Deriving the Range Equation Ground to Ground Launches

Download Report

Transcript Deriving the Range Equation Ground to Ground Launches

Deriving the Range Equation
Ground to Ground Launches
 This works for ground to ground launches only.
 This derivation uses the principle of symmetry ( what
goes up must come down)
 This derivation is based on the principle that the initial
velocity going up will have a negative acceleration
until it reaches the paths apex with a velocity of zero
 The projectile will then accelerate due to gravity until
it reaches the ground at a velocity equal to the initial
velocity.
Symmetry and Velocities
Apex Velocity = 0m/s
Velocity
Initial = V0
Since Velocity Final
Equals Velocity
Initial then Vf = V0
Velocity Vector Direction Changes
or What Goes Up Must Come Down
• In the picture below, the equal in magnitude and opposite in direction
velocity vectors are shown as V0
• The horizontal range is shown as ΔX
• The angle of the launch (both assent and descent are shown as θ
Defining the Velocity vector in terms
of it’s component parts
• If V0 is treated as the resultant vector, It can be broken into it’s
component parts as shown below in blue
• Since horizontal velocity is constant then Vx initial = Vx final
• There is never an acceleration in the X direction
Defining the Velocity vector in terms
of it’s component parts
• The second component in the Y direction must be equal and opposite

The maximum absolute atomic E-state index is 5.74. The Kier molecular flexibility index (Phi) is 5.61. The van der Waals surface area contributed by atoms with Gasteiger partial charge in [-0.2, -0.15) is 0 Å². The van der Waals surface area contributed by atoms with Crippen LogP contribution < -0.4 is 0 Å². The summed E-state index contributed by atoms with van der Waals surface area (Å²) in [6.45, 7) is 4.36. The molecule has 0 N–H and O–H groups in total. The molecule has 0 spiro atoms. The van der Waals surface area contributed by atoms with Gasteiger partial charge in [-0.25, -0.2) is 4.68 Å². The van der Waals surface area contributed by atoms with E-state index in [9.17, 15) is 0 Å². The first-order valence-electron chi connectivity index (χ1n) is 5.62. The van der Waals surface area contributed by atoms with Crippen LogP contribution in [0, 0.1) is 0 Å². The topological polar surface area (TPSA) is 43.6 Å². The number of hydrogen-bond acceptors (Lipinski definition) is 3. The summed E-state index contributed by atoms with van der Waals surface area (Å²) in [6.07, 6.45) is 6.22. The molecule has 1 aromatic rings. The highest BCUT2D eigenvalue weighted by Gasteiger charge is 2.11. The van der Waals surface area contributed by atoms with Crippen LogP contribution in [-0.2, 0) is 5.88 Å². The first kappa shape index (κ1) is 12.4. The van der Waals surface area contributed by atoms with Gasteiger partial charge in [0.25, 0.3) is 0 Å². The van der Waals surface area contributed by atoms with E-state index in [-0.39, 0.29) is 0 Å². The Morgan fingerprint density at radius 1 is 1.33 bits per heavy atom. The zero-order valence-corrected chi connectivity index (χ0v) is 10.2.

• The first is labeled Voy for Velocity initial y and Vfy for Velocity final y
Defining the Velocity vector in terms
of it’s component parts
• Since Sinθ = opposite/ hypotenuse then the Opposite side = Hyp * Sinθ
• In this case that means Voy = Vo * Sinθ
• Since Cosθ = Adjacent/hypotenuse then the Adjacent side = Hyp * Cosθ
Defining the Velocity vector in terms
of it’s component parts
• Since Horizontal velocity is constant Vx final is the same as Vx initial
• In other words Vx final is the same as saying Adjacent side = Hyp * Cosθ
• Or Vx = V0 Cos θ
Defining the Velocity vector in terms
of it’s component parts
• The Vertical velocity is equal in magnitude but opposite in direction
• Vfy is the same as saying the negative of Opposite side = Hyp * Sinθ
• Or Vfy = -V0 Sin θ
Solving the problem
The X direction






Velocity = Distance / time
Vx = Δx/ΔT
Since Vx = V0 Cosθ we can say
V0 Cosθ = Δx/ΔT
Solving for time we can say
ΔT = Δx/ V0 Cosθ
Solving the problem
The Y direction
 Typically when speaking of final velocity we have assumed an
initial velocity of 0m/s
 If that is true Final velocity is simply equal to Acceleration *
change in time
 If our initial velocity is not zero we must add that to this
equation and say Vfv = Vo + AΔT
 In our problem this means Vfv = Voy + AΔT
 Since Vfv is equal in magnitude but opposite in direction to Voy we
can say – Voy = Voy + AΔT
 Going one step further since Voy = V0 Sinθ
 We can substitute – V0 Sinθ = V0 Sinθ + AΔT
Combining Terms
 We now have – V0 Sinθ = V0 Sinθ + AΔT
 Subtract – V0 Sinθ from both sides we get
 –2V0 Sinθ = AΔT
Combining Equations
 From our X direction equation we can substitute for
ΔT where ΔT = ΔX/ V0 Cosθ
 So –2V0 Sinθ = A(ΔX/ V0 Cosθ)
 Now solve for ΔX the range
 ΔX = –2V20 Sinθ Cosθ
A
Trigonometry Identities
 From Trigonometry we remember
 2 Sinθ Cos θ = Sin 2θ
 Therefore we can substitute and get
 ΔX = - V20 Sin 2θ/A
 Where ΔX = the range
Final Formula
 The Initial Velocity (v0) will always be a positive
number
 When the opposite of a positive number is squared




Example - V20
The result is V20
This leaves a final formula of ΔX = V20 Sin 2θ/A
Where ΔX = the range